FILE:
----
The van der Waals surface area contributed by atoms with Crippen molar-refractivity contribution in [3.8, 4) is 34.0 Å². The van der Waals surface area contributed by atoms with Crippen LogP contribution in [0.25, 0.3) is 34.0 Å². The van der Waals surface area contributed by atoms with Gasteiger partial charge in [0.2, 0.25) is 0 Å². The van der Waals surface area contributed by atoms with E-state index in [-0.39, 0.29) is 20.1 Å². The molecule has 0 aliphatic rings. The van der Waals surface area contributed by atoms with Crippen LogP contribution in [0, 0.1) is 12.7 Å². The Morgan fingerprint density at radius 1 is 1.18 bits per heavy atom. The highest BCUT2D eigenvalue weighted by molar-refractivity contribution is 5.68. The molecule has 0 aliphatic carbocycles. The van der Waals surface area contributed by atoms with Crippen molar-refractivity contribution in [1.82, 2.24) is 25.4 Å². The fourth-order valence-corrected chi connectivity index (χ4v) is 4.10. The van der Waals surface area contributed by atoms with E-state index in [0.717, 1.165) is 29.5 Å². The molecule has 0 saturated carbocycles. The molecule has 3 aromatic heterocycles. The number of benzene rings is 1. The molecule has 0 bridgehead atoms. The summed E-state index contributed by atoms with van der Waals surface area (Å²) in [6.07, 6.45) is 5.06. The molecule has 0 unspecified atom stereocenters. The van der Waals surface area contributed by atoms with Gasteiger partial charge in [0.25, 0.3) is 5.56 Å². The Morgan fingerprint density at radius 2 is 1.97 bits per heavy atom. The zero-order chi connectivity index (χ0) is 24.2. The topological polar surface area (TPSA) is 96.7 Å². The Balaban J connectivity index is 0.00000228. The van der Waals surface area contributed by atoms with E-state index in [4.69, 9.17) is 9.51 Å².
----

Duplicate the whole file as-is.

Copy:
The van der Waals surface area contributed by atoms with Crippen molar-refractivity contribution in [3.8, 4) is 34.0 Å². The van der Waals surface area contributed by atoms with Crippen LogP contribution in [0.25, 0.3) is 34.0 Å². The van der Waals surface area contributed by atoms with Gasteiger partial charge in [0.2, 0.25) is 0 Å². The van der Waals surface area contributed by atoms with E-state index in [-0.39, 0.29) is 20.1 Å². The molecule has 0 aliphatic rings. The van der Waals surface area contributed by atoms with Crippen LogP contribution in [0, 0.1) is 12.7 Å². The Morgan fingerprint density at radius 1 is 1.18 bits per heavy atom. The highest BCUT2D eigenvalue weighted by molar-refractivity contribution is 5.68. The molecule has 0 aliphatic carbocycles. The van der Waals surface area contributed by atoms with Crippen molar-refractivity contribution in [1.82, 2.24) is 25.4 Å². The fourth-order valence-corrected chi connectivity index (χ4v) is 4.10. The van der Waals surface area contributed by atoms with E-state index in [0.717, 1.165) is 29.5 Å². The molecule has 0 saturated carbocycles. The molecule has 3 aromatic heterocycles. The number of benzene rings is 1. The molecule has 0 bridgehead atoms. The summed E-state index contributed by atoms with van der Waals surface area (Å²) in [6.07, 6.45) is 5.06. The molecule has 0 unspecified atom stereocenters. The van der Waals surface area contributed by atoms with Gasteiger partial charge in [0.25, 0.3) is 5.56 Å². The Morgan fingerprint density at radius 2 is 1.97 bits per heavy atom. The zero-order chi connectivity index (χ0) is 24.2. The topological polar surface area (TPSA) is 96.7 Å². The Balaban J connectivity index is 0.00000228. The van der Waals surface area contributed by atoms with E-state index in [4.69, 9.17) is 9.51 Å².